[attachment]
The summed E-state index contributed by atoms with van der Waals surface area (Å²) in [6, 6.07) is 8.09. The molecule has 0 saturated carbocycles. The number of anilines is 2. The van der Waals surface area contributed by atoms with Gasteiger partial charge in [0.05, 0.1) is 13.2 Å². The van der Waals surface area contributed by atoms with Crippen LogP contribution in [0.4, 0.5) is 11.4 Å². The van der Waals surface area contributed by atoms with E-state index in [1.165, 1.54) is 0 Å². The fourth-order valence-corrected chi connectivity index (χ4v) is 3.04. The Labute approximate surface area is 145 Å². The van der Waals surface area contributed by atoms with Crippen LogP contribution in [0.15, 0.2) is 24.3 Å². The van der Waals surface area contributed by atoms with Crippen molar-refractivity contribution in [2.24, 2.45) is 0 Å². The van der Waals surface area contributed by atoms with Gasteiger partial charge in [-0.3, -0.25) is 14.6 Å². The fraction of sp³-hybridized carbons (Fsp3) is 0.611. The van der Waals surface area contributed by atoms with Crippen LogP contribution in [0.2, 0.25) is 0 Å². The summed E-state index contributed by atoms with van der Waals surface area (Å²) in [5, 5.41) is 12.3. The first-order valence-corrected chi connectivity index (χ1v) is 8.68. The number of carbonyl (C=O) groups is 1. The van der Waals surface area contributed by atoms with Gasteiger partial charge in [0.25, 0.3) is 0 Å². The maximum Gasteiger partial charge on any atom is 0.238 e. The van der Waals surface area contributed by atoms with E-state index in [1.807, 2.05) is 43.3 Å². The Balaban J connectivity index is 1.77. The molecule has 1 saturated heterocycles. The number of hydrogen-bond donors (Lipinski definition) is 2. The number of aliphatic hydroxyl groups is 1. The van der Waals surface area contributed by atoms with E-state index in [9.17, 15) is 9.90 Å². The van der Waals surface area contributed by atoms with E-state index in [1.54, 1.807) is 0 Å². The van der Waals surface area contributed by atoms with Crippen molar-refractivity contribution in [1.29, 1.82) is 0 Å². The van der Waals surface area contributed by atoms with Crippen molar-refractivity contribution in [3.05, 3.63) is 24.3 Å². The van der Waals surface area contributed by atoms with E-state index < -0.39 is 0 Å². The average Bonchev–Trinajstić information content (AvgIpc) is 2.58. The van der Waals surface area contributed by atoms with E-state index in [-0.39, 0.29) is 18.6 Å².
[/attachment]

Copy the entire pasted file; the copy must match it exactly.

The summed E-state index contributed by atoms with van der Waals surface area (Å²) in [6, 6.07) is 8.09. The molecule has 0 saturated carbocycles. The number of anilines is 2. The van der Waals surface area contributed by atoms with Gasteiger partial charge in [0.05, 0.1) is 13.2 Å². The van der Waals surface area contributed by atoms with Crippen LogP contribution in [0.4, 0.5) is 11.4 Å². The van der Waals surface area contributed by atoms with E-state index in [1.165, 1.54) is 0 Å². The fourth-order valence-corrected chi connectivity index (χ4v) is 3.04. The Labute approximate surface area is 145 Å². The van der Waals surface area contributed by atoms with Crippen LogP contribution in [0.15, 0.2) is 24.3 Å². The van der Waals surface area contributed by atoms with Crippen molar-refractivity contribution in [2.24, 2.45) is 0 Å². The van der Waals surface area contributed by atoms with Gasteiger partial charge in [-0.3, -0.25) is 14.6 Å². The fraction of sp³-hybridized carbons (Fsp3) is 0.611. The van der Waals surface area contributed by atoms with Crippen LogP contribution in [0.2, 0.25) is 0 Å². The summed E-state index contributed by atoms with van der Waals surface area (Å²) in [5, 5.41) is 12.3. The first-order valence-corrected chi connectivity index (χ1v) is 8.68. The number of carbonyl (C=O) groups is 1. The van der Waals surface area contributed by atoms with Gasteiger partial charge in [0.25, 0.3) is 0 Å². The maximum Gasteiger partial charge on any atom is 0.238 e. The van der Waals surface area contributed by atoms with E-state index in [1.807, 2.05) is 43.3 Å². The Balaban J connectivity index is 1.77. The molecule has 1 saturated heterocycles. The number of hydrogen-bond donors (Lipinski definition) is 2. The number of aliphatic hydroxyl groups is 1. The van der Waals surface area contributed by atoms with E-state index in [9.17, 15) is 9.90 Å². The van der Waals surface area contributed by atoms with E-state index in [1.54, 1.807) is 0 Å². The van der Waals surface area contributed by atoms with Crippen molar-refractivity contribution in [1.29, 1.82) is 0 Å². The van der Waals surface area contributed by atoms with Crippen molar-refractivity contribution in [3.05, 3.63) is 24.3 Å². The van der Waals surface area contributed by atoms with E-state index < -0.39 is 0 Å². The average Bonchev–Trinajstić information content (AvgIpc) is 2.58. The van der Waals surface area contributed by atoms with E-state index in [-0.39, 0.29) is 18.6 Å².